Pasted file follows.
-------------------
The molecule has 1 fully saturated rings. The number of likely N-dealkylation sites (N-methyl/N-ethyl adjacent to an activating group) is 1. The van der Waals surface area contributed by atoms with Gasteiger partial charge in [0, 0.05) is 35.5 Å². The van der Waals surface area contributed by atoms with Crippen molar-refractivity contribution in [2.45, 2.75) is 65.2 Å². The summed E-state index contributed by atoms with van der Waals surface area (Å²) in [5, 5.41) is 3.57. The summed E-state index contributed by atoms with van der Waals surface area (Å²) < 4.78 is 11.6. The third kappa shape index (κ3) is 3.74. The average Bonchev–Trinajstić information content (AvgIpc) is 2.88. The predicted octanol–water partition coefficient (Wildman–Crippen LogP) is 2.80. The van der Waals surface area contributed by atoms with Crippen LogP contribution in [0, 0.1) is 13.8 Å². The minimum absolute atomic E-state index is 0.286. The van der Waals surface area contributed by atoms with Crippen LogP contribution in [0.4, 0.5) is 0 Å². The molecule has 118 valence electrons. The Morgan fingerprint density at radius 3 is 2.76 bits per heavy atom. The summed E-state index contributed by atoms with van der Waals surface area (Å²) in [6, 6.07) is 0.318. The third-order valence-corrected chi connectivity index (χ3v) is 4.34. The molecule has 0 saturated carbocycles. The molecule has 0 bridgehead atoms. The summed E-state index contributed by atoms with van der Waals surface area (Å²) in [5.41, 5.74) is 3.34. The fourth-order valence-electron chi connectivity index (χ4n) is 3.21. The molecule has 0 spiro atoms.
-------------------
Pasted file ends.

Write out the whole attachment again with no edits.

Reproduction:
The molecule has 1 fully saturated rings. The number of likely N-dealkylation sites (N-methyl/N-ethyl adjacent to an activating group) is 1. The van der Waals surface area contributed by atoms with Gasteiger partial charge in [0, 0.05) is 35.5 Å². The van der Waals surface area contributed by atoms with Crippen molar-refractivity contribution in [2.45, 2.75) is 65.2 Å². The summed E-state index contributed by atoms with van der Waals surface area (Å²) in [5, 5.41) is 3.57. The summed E-state index contributed by atoms with van der Waals surface area (Å²) < 4.78 is 11.6. The third kappa shape index (κ3) is 3.74. The average Bonchev–Trinajstić information content (AvgIpc) is 2.88. The predicted octanol–water partition coefficient (Wildman–Crippen LogP) is 2.80. The van der Waals surface area contributed by atoms with Crippen LogP contribution in [0, 0.1) is 13.8 Å². The minimum absolute atomic E-state index is 0.286. The van der Waals surface area contributed by atoms with Crippen LogP contribution in [0.4, 0.5) is 0 Å². The molecule has 118 valence electrons. The Morgan fingerprint density at radius 3 is 2.76 bits per heavy atom. The summed E-state index contributed by atoms with van der Waals surface area (Å²) in [6, 6.07) is 0.318. The third-order valence-corrected chi connectivity index (χ3v) is 4.34. The molecule has 0 saturated carbocycles. The molecule has 0 bridgehead atoms. The summed E-state index contributed by atoms with van der Waals surface area (Å²) in [5.41, 5.74) is 3.34. The fourth-order valence-electron chi connectivity index (χ4n) is 3.21. The molecule has 0 spiro atoms.